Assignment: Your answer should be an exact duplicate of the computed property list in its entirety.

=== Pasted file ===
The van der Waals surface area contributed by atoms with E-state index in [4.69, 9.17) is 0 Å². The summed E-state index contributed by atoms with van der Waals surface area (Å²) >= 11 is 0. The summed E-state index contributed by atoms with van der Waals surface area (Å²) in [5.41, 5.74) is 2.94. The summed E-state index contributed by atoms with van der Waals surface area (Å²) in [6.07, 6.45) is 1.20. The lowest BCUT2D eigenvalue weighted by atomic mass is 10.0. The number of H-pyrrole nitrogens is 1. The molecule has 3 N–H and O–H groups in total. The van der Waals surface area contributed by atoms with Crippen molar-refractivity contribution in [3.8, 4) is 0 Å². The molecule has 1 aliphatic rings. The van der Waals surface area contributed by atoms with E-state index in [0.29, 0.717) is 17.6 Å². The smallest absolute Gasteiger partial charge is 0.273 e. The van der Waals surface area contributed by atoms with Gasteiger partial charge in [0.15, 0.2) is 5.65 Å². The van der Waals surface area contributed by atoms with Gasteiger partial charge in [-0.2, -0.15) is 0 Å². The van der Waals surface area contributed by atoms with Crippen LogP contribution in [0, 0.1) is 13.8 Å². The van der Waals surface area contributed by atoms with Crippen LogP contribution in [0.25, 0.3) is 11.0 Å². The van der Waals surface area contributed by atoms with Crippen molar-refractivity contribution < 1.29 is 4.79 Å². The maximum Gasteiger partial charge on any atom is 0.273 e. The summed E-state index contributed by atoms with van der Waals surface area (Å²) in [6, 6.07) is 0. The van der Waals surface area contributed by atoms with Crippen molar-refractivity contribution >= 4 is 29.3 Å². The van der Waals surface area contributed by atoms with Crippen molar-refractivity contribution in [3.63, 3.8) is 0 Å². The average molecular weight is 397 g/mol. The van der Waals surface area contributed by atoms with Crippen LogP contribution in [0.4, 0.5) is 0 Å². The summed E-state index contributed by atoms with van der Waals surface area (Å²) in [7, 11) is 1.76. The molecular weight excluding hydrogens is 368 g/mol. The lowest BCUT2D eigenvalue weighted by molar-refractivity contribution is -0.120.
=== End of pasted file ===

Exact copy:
The van der Waals surface area contributed by atoms with E-state index in [4.69, 9.17) is 0 Å². The summed E-state index contributed by atoms with van der Waals surface area (Å²) >= 11 is 0. The summed E-state index contributed by atoms with van der Waals surface area (Å²) in [5.41, 5.74) is 2.94. The summed E-state index contributed by atoms with van der Waals surface area (Å²) in [6.07, 6.45) is 1.20. The lowest BCUT2D eigenvalue weighted by atomic mass is 10.0. The number of H-pyrrole nitrogens is 1. The molecule has 3 N–H and O–H groups in total. The van der Waals surface area contributed by atoms with Crippen molar-refractivity contribution in [3.8, 4) is 0 Å². The molecule has 1 aliphatic rings. The van der Waals surface area contributed by atoms with E-state index in [0.29, 0.717) is 17.6 Å². The smallest absolute Gasteiger partial charge is 0.273 e. The van der Waals surface area contributed by atoms with Gasteiger partial charge in [0.15, 0.2) is 5.65 Å². The van der Waals surface area contributed by atoms with Gasteiger partial charge in [-0.2, -0.15) is 0 Å². The van der Waals surface area contributed by atoms with Crippen LogP contribution in [0, 0.1) is 13.8 Å². The van der Waals surface area contributed by atoms with Crippen LogP contribution in [0.25, 0.3) is 11.0 Å². The van der Waals surface area contributed by atoms with Crippen molar-refractivity contribution < 1.29 is 4.79 Å². The maximum Gasteiger partial charge on any atom is 0.273 e. The summed E-state index contributed by atoms with van der Waals surface area (Å²) in [6, 6.07) is 0. The van der Waals surface area contributed by atoms with Crippen molar-refractivity contribution >= 4 is 29.3 Å². The van der Waals surface area contributed by atoms with Crippen molar-refractivity contribution in [3.63, 3.8) is 0 Å². The average molecular weight is 397 g/mol. The van der Waals surface area contributed by atoms with Crippen LogP contribution in [0.4, 0.5) is 0 Å². The summed E-state index contributed by atoms with van der Waals surface area (Å²) in [7, 11) is 1.76. The molecular weight excluding hydrogens is 368 g/mol. The lowest BCUT2D eigenvalue weighted by molar-refractivity contribution is -0.120.